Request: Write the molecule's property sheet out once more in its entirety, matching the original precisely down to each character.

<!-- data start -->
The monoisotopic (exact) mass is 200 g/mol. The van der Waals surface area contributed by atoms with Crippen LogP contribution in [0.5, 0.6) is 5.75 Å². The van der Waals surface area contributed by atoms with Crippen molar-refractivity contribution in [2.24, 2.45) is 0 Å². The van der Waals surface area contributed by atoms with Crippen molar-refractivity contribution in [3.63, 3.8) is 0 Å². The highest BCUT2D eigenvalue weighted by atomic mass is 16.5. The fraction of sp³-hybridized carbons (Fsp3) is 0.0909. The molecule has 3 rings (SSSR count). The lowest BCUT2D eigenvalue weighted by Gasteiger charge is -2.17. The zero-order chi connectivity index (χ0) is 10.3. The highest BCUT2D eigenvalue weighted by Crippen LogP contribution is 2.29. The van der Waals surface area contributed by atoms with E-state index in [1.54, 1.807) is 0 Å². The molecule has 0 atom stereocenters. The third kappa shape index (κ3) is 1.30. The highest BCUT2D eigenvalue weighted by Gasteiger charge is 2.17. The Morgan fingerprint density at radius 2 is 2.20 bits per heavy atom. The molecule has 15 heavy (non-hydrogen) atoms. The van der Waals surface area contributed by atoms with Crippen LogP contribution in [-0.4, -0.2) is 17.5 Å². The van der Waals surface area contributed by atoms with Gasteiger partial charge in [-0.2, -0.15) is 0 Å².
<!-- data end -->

The monoisotopic (exact) mass is 200 g/mol. The van der Waals surface area contributed by atoms with Crippen LogP contribution in [0.5, 0.6) is 5.75 Å². The van der Waals surface area contributed by atoms with Crippen molar-refractivity contribution in [2.24, 2.45) is 0 Å². The van der Waals surface area contributed by atoms with Crippen molar-refractivity contribution in [3.63, 3.8) is 0 Å². The highest BCUT2D eigenvalue weighted by atomic mass is 16.5. The fraction of sp³-hybridized carbons (Fsp3) is 0.0909. The molecule has 3 rings (SSSR count). The lowest BCUT2D eigenvalue weighted by Gasteiger charge is -2.17. The zero-order chi connectivity index (χ0) is 10.3. The highest BCUT2D eigenvalue weighted by Crippen LogP contribution is 2.29. The van der Waals surface area contributed by atoms with E-state index in [1.54, 1.807) is 0 Å². The molecule has 0 atom stereocenters. The third kappa shape index (κ3) is 1.30. The highest BCUT2D eigenvalue weighted by Gasteiger charge is 2.17. The Morgan fingerprint density at radius 2 is 2.20 bits per heavy atom. The molecule has 15 heavy (non-hydrogen) atoms. The van der Waals surface area contributed by atoms with Crippen LogP contribution in [-0.4, -0.2) is 17.5 Å². The van der Waals surface area contributed by atoms with Gasteiger partial charge in [-0.2, -0.15) is 0 Å².